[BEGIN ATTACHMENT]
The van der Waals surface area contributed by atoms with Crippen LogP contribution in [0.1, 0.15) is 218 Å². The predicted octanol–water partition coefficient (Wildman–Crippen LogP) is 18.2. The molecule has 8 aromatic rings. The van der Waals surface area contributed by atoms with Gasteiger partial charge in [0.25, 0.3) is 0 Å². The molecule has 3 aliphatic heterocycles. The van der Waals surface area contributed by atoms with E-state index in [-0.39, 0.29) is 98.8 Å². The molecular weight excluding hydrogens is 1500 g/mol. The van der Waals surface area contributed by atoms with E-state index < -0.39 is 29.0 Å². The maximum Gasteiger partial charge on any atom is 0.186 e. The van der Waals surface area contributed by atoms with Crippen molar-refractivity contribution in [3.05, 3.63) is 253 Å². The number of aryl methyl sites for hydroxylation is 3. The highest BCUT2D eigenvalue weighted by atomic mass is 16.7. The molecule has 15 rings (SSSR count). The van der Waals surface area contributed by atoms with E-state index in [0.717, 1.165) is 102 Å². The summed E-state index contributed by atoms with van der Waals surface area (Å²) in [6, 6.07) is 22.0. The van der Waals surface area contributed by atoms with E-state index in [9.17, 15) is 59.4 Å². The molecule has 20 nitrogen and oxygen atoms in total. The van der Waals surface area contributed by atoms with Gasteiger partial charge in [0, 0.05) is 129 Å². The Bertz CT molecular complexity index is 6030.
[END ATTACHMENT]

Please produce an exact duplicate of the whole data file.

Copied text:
The van der Waals surface area contributed by atoms with Crippen LogP contribution in [0.1, 0.15) is 218 Å². The predicted octanol–water partition coefficient (Wildman–Crippen LogP) is 18.2. The molecule has 8 aromatic rings. The van der Waals surface area contributed by atoms with Gasteiger partial charge in [0.25, 0.3) is 0 Å². The molecule has 3 aliphatic heterocycles. The van der Waals surface area contributed by atoms with E-state index in [-0.39, 0.29) is 98.8 Å². The molecular weight excluding hydrogens is 1500 g/mol. The van der Waals surface area contributed by atoms with E-state index < -0.39 is 29.0 Å². The maximum Gasteiger partial charge on any atom is 0.186 e. The van der Waals surface area contributed by atoms with Crippen molar-refractivity contribution in [3.05, 3.63) is 253 Å². The number of aryl methyl sites for hydroxylation is 3. The highest BCUT2D eigenvalue weighted by atomic mass is 16.7. The molecule has 15 rings (SSSR count). The van der Waals surface area contributed by atoms with E-state index in [0.717, 1.165) is 102 Å². The summed E-state index contributed by atoms with van der Waals surface area (Å²) in [6, 6.07) is 22.0. The van der Waals surface area contributed by atoms with E-state index in [9.17, 15) is 59.4 Å². The molecule has 20 nitrogen and oxygen atoms in total. The van der Waals surface area contributed by atoms with Gasteiger partial charge in [0, 0.05) is 129 Å². The Bertz CT molecular complexity index is 6030.